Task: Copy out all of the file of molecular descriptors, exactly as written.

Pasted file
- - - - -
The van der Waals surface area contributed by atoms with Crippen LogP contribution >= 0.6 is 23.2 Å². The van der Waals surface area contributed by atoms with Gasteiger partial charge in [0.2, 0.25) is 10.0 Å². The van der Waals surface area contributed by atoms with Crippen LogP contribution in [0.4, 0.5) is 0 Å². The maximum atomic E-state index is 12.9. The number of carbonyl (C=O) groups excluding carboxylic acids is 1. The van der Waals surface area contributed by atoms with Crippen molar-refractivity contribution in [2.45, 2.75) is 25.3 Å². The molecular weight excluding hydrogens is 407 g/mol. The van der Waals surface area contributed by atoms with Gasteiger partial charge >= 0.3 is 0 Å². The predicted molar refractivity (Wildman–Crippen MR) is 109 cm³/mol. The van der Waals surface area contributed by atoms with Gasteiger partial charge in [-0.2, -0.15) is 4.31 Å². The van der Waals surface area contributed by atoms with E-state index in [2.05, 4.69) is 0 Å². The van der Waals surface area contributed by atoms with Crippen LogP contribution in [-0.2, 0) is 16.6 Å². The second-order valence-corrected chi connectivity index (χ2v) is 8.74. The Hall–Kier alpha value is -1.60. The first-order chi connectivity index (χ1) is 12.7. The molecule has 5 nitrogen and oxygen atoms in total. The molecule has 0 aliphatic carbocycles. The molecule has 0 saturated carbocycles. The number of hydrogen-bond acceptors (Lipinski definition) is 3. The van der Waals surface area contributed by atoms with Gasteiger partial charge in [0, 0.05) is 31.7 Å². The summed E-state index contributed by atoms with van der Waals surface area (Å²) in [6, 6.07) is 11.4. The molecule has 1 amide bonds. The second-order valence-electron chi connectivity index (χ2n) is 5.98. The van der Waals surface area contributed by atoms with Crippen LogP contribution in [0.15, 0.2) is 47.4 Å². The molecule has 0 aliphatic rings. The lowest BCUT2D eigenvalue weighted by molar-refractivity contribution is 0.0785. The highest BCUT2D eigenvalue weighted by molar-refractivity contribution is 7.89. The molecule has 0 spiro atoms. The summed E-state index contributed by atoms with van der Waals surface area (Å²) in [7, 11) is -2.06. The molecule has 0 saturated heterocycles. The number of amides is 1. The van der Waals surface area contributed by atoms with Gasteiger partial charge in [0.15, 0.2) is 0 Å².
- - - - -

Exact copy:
The van der Waals surface area contributed by atoms with Crippen LogP contribution >= 0.6 is 23.2 Å². The van der Waals surface area contributed by atoms with Gasteiger partial charge in [0.2, 0.25) is 10.0 Å². The van der Waals surface area contributed by atoms with Crippen LogP contribution in [0.4, 0.5) is 0 Å². The maximum atomic E-state index is 12.9. The number of carbonyl (C=O) groups excluding carboxylic acids is 1. The van der Waals surface area contributed by atoms with Crippen molar-refractivity contribution in [2.45, 2.75) is 25.3 Å². The molecular weight excluding hydrogens is 407 g/mol. The van der Waals surface area contributed by atoms with Gasteiger partial charge >= 0.3 is 0 Å². The predicted molar refractivity (Wildman–Crippen MR) is 109 cm³/mol. The van der Waals surface area contributed by atoms with Gasteiger partial charge in [-0.2, -0.15) is 4.31 Å². The van der Waals surface area contributed by atoms with E-state index in [2.05, 4.69) is 0 Å². The van der Waals surface area contributed by atoms with Crippen LogP contribution in [-0.2, 0) is 16.6 Å². The second-order valence-corrected chi connectivity index (χ2v) is 8.74. The Hall–Kier alpha value is -1.60. The first-order chi connectivity index (χ1) is 12.7. The molecule has 5 nitrogen and oxygen atoms in total. The molecule has 0 aliphatic carbocycles. The molecule has 0 saturated carbocycles. The number of hydrogen-bond acceptors (Lipinski definition) is 3. The van der Waals surface area contributed by atoms with Gasteiger partial charge in [0, 0.05) is 31.7 Å². The summed E-state index contributed by atoms with van der Waals surface area (Å²) in [6, 6.07) is 11.4. The molecule has 1 amide bonds. The second-order valence-electron chi connectivity index (χ2n) is 5.98. The van der Waals surface area contributed by atoms with Crippen LogP contribution in [0.15, 0.2) is 47.4 Å². The molecule has 0 aliphatic rings. The lowest BCUT2D eigenvalue weighted by molar-refractivity contribution is 0.0785. The highest BCUT2D eigenvalue weighted by molar-refractivity contribution is 7.89. The molecule has 0 spiro atoms. The summed E-state index contributed by atoms with van der Waals surface area (Å²) in [7, 11) is -2.06. The molecule has 0 saturated heterocycles. The number of amides is 1. The van der Waals surface area contributed by atoms with Gasteiger partial charge in [0.15, 0.2) is 0 Å².